Published: March 4, 2003
Americana in the Heart of the US:
By Tom O’Hara
NASHVILLE, TENN. – Heart Week in Nashville is the unofficial convention, twice each year, February and October, for dealers of Americana. The name comes from the premier show of the week, Libby and Richard Kramer’s “Heart of County Antique Show and Sale” at the Opryland USA Hotel.
Americana may not be the same in Vermont as it is in South Carolina or Ohio or Texas. In Nashville, “Heart Week” is synonymous with Americana and it now means three great antiques shows offering early American furniture, crafts and tools, textiles and folk art from throughout the United States and covering nearly 400 years.
The location gives the Midwest and even the West an opportunity to travel a reasonable distance to see what might otherwise only be available at Americana and antiques weeks in New York and New Hampshire.
The week began with the Tailgate Antiques Show at Fiddlers Inn opening for early buyers Wednesday, February 12 at 8 am; regular admission is at noon and closing at 5 pm on Saturday.
Owned and managed by the Jenkins family, it is set in an older motel where all the rooms open to outside walkways or on the ground floor to the parking lot. Each dealer’s exhibit space rental is for a guest room and a parking space. In most cases, the dealers move the motel room furniture, leaning the beds against the walls to allow the largest possible area for their booth. The outside space is also used for exhibiting their wares, some simply by filling the space, others by creating open-air room settings.
Music Valley Antiques Market and Heart of County are the two other shows filling the week but “Fiddlers,” as it is known, is the most fun. Its approximately 180 dealers are there to sell, which they do, and visit and simply hang out with other friends. The buyers include collectors with resale registrations, tax certificates which qualify them as dealers, and many of them have shops, do shows or are in group shops. Others are decorators and there are even buyers for large retail stores and chains. Most of all they are all aficionados of early American history and its ornamentations.
They come to compare, buy and simply enjoy the time and experience, and Fiddlers is a great place to buy. Prices are not cheap but affordable and the access is easy.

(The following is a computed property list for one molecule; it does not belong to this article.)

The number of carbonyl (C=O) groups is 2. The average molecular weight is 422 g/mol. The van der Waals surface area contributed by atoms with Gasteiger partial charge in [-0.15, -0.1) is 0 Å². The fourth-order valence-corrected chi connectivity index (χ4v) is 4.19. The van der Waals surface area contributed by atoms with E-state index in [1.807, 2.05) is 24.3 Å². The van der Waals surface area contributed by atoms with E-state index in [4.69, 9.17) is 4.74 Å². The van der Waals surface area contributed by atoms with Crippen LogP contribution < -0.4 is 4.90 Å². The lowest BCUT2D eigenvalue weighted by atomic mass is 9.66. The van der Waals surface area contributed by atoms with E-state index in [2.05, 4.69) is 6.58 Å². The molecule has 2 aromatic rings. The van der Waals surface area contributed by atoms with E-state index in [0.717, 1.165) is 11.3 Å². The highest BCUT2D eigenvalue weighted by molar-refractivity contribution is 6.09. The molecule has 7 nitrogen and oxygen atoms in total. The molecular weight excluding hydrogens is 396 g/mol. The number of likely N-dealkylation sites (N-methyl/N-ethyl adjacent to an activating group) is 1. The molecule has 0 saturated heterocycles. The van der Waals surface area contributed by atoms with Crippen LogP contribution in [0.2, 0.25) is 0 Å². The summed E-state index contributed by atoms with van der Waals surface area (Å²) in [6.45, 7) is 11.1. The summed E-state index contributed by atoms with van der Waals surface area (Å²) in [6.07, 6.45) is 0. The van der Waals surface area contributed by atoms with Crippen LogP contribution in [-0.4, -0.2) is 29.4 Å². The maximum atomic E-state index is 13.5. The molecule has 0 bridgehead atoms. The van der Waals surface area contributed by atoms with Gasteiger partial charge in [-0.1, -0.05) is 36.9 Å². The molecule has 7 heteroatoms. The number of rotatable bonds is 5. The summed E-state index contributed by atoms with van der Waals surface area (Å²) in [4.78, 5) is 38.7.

Who set up there? Here are some examples.
Ken Ware and Kathy Hanlon, Boyleston, Mass., have been doing the show for years. Ken loads a large van and trailer with big pieces of furniture in such quantity he can have two complete settings, one in the room and another on the parking lot space.
Former Bostonian now from North Carolina, Ruth Nutty carries a vast collection of silhouettes and samplers for her room. The outside space is for some early painted and country furniture.
John and Veronica Malchione, Kennett Square, Penn., have the room filled with fishing tackle and other sports gear.
Darwin Bearley has a collection of early Twentieth Century art and folk art that he brings from his native Ohio.
De Wilhelm is from Michigan but her booth looks like Pennsylvania or New England, always some outstanding pieces of early New England furniture and charming painted accessories.
Vye’s Antiques, Mt Morris, Ill., is mostly early small objects, especially things to be used in the kitchen or on the dining table. Another Illinoisan, Robert Anderson, brought early American furniture and glass as well as early English, European and Chinese porcelain dishes.
Ridgefield, Conn. dealer Corinne Burke set her room so that the windows could be changed daily. The first day it was all early textiles, hanging as if on washday.
Laurel McKinney filled her room with early textiles including bed linen, table linen and bed covers.
Ellen Katona and Bob Lutz brought a selection of country furniture from their New Jersey home.
Dennis and Ann Berard from Fitzwilliam, N.H., have been making a living selling antiques all of his adult life. They now specialize in early English porcelain, prior to 1840, selling out of the largest guest room at Fiddlers.
Michael Higgins makes his home in Brussels where he collects dishes especially the Chinese Rose Medallion.
Old Good Things from lower Manhattan was there selling architectural pieces and accessories, while Magoun Brothers brought canoes and moose heads from Maine.
Even the show managers, Steve and Barbara Jenkins, get into the selling. They brought some painted furniture and accessories and an enormous collection of pre-1940 American flags and bunting to sell.
This year’s show was the best Fiddlers ever in terms of dealers and guests. Sold out since November, the visitors came in record numbers Wednesday and Thursday. All day rain Friday dampened the activity but Saturday was scattered showers and so the visitors skipped between the rain finding and making great deals.
The Tailgate at Fiddlers returns in the fall, Wednesday, October 22 through Saturday, October 25. Visitors fill the national chain hotels on Music Valley Way or stay at Opryland U.S.A.; be sure to ask for the “Heart” specials. Dealers can inquire to the Jenkins at 317-598-0012. Try to get there, Heart Week is great fun.
Heart of Country week in Nashville began about 20 years ago and grew so quickly it spawned more shows. Music Valley Antiques Market is one of the satellite shows but it has grown to be very important in its own right.